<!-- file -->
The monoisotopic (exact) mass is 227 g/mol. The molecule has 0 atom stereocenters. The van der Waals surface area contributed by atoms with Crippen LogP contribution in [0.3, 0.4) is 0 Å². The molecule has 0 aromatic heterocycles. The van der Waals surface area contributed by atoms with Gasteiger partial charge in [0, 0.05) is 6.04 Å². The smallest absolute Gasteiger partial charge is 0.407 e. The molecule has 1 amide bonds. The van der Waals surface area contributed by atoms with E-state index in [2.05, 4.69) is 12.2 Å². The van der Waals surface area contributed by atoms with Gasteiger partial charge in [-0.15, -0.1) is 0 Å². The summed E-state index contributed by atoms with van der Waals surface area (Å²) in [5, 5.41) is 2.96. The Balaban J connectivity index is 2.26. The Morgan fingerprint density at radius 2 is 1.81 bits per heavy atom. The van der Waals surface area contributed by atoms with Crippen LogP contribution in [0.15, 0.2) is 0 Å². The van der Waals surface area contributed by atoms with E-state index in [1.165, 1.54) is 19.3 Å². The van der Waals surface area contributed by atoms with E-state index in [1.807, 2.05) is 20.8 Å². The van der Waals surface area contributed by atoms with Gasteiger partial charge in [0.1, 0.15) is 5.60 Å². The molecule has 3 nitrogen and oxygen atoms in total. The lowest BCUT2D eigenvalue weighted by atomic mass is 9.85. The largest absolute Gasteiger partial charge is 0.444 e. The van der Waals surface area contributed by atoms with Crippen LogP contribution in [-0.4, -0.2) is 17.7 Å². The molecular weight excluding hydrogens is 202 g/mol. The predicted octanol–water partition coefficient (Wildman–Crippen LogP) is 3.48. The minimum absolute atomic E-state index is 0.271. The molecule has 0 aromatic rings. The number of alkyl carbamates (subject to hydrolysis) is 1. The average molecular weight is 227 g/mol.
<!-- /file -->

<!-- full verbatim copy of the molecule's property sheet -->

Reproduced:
The monoisotopic (exact) mass is 227 g/mol. The molecule has 0 atom stereocenters. The van der Waals surface area contributed by atoms with Crippen LogP contribution in [0.3, 0.4) is 0 Å². The molecule has 0 aromatic heterocycles. The van der Waals surface area contributed by atoms with Gasteiger partial charge in [0, 0.05) is 6.04 Å². The smallest absolute Gasteiger partial charge is 0.407 e. The molecule has 1 amide bonds. The van der Waals surface area contributed by atoms with E-state index in [2.05, 4.69) is 12.2 Å². The van der Waals surface area contributed by atoms with Gasteiger partial charge in [-0.15, -0.1) is 0 Å². The summed E-state index contributed by atoms with van der Waals surface area (Å²) in [5, 5.41) is 2.96. The Balaban J connectivity index is 2.26. The Morgan fingerprint density at radius 2 is 1.81 bits per heavy atom. The van der Waals surface area contributed by atoms with Crippen LogP contribution in [0.15, 0.2) is 0 Å². The van der Waals surface area contributed by atoms with E-state index in [1.165, 1.54) is 19.3 Å². The van der Waals surface area contributed by atoms with E-state index in [1.807, 2.05) is 20.8 Å². The van der Waals surface area contributed by atoms with Gasteiger partial charge in [0.1, 0.15) is 5.60 Å². The molecule has 3 nitrogen and oxygen atoms in total. The lowest BCUT2D eigenvalue weighted by atomic mass is 9.85. The largest absolute Gasteiger partial charge is 0.444 e. The van der Waals surface area contributed by atoms with Crippen LogP contribution in [-0.4, -0.2) is 17.7 Å². The molecular weight excluding hydrogens is 202 g/mol. The predicted octanol–water partition coefficient (Wildman–Crippen LogP) is 3.48. The minimum absolute atomic E-state index is 0.271. The molecule has 0 aromatic rings. The number of alkyl carbamates (subject to hydrolysis) is 1. The average molecular weight is 227 g/mol.